Camp Douglas: The History of the Notorious Union Prison Camp That Became Known as the North's Andersonville

ISBN: 9781791386047
*Includes pictures
*Includes contemporary accounts
*Includes online resources and a bibliography for further reading
“Sir, the amount of standing water, unpoliced grounds, of foul sinks, of unventilated and crowded barracks, of general disorder, of soil reeking miasmatic accretions, of rotten bones and emptying of camp kettles, is enough to drive a sanitarian to despair. I hope that no thought will be entertained of mending matters. The absolute abandonment of the spot seems to be the only judicious course. I do not believe that any amount of drainage would purge that soil loaded with accumulated filth or those barracks fetid with two stories of vermin and animal exhalations. Nothing but fire can cleanse them.” - Henry Whitney Bellows, president of the U.S. Sanitary Commission, in a report to Lieutenant Colonel William Hoffman, Office of the Commissary-General of Prisoners, about Camp Douglas
It is impossible to conduct a war without atrocities occurring, primarily because war itself is an atrocity, but when those who win the war write the histories, as they almost always do, they typically ignore or seek to explain away their own malevolent acts while exaggerating those of their defeated enemy. This goes a long way in explaining why the name Andersonville immediately conjures up visions of horrific suffering for many Americans, while the name Camp Douglas means almost nothing to those who aren’t intimately familiar with the Civil War.
When Union forces marched through Georgia and liberated Andersonville in May 1865, photographers were brought in to record the scenes of overcrowding, sickness, and death, ensuring the sight was preserved for future generations to see. Unable to supply its own armies, the Confederates had inadequately supplied the prison and its thousands of Union prisoners, leaving over 25% of the prisoners to die of starvation and disease. All told, Andersonville accounted for 40% of the deaths of all Union prisoners in the South, and the causes of death included malnutrition, disease, poor sanitation, overcrowding, and exposure to inclement weather. In fact, Andersonville infuriated the North so much that Henry Wirz, the man in charge of Andersonville, was the only Confederate executed after the war.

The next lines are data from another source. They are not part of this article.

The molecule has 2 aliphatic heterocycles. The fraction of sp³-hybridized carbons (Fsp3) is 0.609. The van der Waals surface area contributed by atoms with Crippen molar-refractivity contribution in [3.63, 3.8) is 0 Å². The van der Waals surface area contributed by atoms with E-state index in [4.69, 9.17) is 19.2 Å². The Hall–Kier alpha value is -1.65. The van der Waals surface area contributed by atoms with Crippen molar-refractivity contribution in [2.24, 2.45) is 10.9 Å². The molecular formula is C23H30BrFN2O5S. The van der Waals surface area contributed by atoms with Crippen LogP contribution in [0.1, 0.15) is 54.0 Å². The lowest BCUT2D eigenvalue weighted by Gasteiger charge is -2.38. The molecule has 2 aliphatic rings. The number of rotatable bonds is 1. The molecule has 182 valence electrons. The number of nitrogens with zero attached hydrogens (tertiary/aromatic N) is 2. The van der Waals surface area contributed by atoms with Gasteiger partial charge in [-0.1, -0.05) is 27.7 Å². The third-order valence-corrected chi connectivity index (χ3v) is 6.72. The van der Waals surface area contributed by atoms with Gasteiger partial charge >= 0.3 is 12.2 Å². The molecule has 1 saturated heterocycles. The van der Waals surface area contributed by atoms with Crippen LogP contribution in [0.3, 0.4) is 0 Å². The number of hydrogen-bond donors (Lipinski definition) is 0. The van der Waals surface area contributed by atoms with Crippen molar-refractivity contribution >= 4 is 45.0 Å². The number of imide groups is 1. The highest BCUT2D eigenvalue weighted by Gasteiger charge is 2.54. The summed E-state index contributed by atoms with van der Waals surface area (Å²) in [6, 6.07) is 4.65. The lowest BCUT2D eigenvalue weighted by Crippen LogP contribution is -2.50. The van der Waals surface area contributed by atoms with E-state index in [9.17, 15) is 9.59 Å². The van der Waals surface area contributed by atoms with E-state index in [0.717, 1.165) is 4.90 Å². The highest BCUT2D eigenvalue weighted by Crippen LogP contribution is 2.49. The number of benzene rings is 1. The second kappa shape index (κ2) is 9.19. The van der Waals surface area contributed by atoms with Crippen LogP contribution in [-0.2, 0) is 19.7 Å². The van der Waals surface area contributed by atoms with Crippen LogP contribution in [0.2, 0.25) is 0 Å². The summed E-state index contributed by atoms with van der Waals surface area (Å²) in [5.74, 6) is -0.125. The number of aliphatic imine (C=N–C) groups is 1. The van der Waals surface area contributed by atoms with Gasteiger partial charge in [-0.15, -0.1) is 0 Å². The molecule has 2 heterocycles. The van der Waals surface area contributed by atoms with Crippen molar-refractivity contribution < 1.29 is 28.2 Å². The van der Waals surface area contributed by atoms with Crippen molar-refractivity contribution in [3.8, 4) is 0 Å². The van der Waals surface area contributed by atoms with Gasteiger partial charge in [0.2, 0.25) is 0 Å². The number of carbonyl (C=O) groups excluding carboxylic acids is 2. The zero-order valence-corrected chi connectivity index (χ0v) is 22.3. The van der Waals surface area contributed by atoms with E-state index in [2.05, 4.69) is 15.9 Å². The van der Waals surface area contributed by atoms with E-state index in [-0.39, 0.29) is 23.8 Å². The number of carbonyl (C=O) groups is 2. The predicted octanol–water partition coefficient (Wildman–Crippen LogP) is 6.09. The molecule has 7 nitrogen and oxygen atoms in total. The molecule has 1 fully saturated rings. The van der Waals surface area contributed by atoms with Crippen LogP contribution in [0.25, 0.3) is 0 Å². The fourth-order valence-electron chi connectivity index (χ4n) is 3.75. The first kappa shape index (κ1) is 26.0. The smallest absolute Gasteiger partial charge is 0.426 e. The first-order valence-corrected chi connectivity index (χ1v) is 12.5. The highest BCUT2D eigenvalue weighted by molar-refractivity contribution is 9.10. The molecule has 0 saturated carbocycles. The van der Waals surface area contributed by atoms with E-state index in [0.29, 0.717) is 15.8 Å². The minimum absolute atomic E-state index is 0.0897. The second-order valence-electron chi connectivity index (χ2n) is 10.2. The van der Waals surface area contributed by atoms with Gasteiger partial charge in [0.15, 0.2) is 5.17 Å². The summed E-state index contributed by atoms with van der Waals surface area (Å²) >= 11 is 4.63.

Conversely, Camp Douglas, closed at roughly the same time, was torn down, and its very existence was nearly wiped from memory. The attempt to forget Camp Douglas was understandable, because in the last two years of the war, at least 4,000 Confederate prisoners died there, meaning nearly 1 in 5 Confederates who were sent there never left.
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